Conflict As a Necessity
If this narrative arc is the driving force of our lives, the hinge on which the story swings is conflict. It is present in the decisions we must make, the obstacles we must sort out, the busyness we must resolve, the disappointments we must overcome, and more. It is what drives into the action. Without it, we carry on with the status quo because there’s no pressure point forcing us to change.
But when a new conflict presents itself into my story, gathering ominously on the horizon, I attempt to skirt it, whatever the cost. Conflict has suffered from some serious typecasting, viewed as the perpetual enemy in our stories—a cruel bully, the scary villain, the monster out to get us.
But in a sin-marred world we need conflict. Conflict pushes us from stasis, where we’ve grown dangerously comfortable and into a more vibrant life. Relational conflict opens our eyes to places we are blind with selfishness, pride, and bitterness. Professional conflict forces us to evaluate our priorities and change course. Spiritual conflict compels us to dig deeper into the mysteries of faith.
One significant conflict of mine unfolded while I was serving at my church. I was on a ministry team with a woman I didn’t know well. After a month or so, I could sense tension between us. It grew until a meeting was called, and I was confronted for not reaching out to her in friendship and not trying harder to make her feel included. I was completely taken aback and unaware I had an effect on her in that way. It was distressing.
I now see the ministry opportunity set the stage (exposition), my perceived slights pushed the story forward (inciting incident), presenting me with the opportunity to face the trouble (rising action). As I acknowledged my ability to cause another person pain (climax), I could ask forgiveness and practice new relational actions (falling action) so the relationship could heal (denouement).
It wasn’t so neat and tidy in real life, of course. The conflict tore me up inside for the better part of a year. But it changed me in profound ways. I learned that not only do I need to be mindful of others around me and to care for them in specific ways, but I also learned to not take the blame for every relational trouble. The lessons of that story have stuck, and I continue to value what God taught me about relationships. Without that experience, I would be lacking crucial skills.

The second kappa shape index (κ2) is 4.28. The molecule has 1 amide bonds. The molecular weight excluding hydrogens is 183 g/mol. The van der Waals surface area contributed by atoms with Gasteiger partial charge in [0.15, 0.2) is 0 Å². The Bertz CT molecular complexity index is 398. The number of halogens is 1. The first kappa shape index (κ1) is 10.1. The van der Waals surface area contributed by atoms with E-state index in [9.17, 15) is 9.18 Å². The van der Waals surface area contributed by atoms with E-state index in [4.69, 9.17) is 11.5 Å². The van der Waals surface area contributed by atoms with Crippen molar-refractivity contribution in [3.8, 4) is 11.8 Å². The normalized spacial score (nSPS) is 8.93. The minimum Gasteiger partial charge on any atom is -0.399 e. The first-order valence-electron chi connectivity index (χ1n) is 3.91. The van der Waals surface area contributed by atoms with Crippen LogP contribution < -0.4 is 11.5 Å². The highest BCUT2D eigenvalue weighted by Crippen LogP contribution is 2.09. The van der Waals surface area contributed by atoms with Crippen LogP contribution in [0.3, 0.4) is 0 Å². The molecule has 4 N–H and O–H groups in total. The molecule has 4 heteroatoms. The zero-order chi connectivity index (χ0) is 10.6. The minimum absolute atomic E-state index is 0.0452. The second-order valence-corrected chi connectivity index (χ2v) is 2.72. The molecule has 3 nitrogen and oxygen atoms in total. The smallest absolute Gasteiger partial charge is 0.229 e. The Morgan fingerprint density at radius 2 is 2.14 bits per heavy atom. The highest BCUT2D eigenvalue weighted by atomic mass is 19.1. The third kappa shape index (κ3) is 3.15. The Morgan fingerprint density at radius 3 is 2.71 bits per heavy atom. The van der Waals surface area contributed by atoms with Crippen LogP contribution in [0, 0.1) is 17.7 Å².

Far from being an enemy, conflict is what presses us toward spiritual maturity, which is why Paul says we can “exult in our tribulations, knowing that tribulation brings about perseverance; and perseverance, proven character; and proven character, hope; and hope does not disappoint, because the love of God has been poured out within our hearts through the Holy Spirit who was given to us” (Romans 5:3–5 NASB).
As much as I don’t care for it, spiritual growth—consisting of perseverance, character, hope—begins with tribulations, or conflict.
This doesn’t make me want to run out and find tribulation, but really, I don’t need to. Conflict has already found me. Life is full of it, both big and small. Conflict is here, presenting opportunities for a story to unfold. Conflict is what will refine me as I make choices, practice faith, depend upon God, and trust that he will see me through to the resolution, whether that’s sooner or later.
In this way, conflict in all its many forms is a place of fellowship. When conflict alerts me to the unfolding of a new story, that’s my cue to turn toward God and to become aware of how he is going the way with me. He is a constant in the stories that are making me who he intends me to be when the last scene closes and the last word on the page of my life is written.
Storytelling is an art. It’s more than communicating a list of facts or transferring a bit of information. It’s finesse and flair. It’s connecting to others, mentally and emotionally. And we know the greatest storyteller of all.
Cover image by Frantzou Fleurine.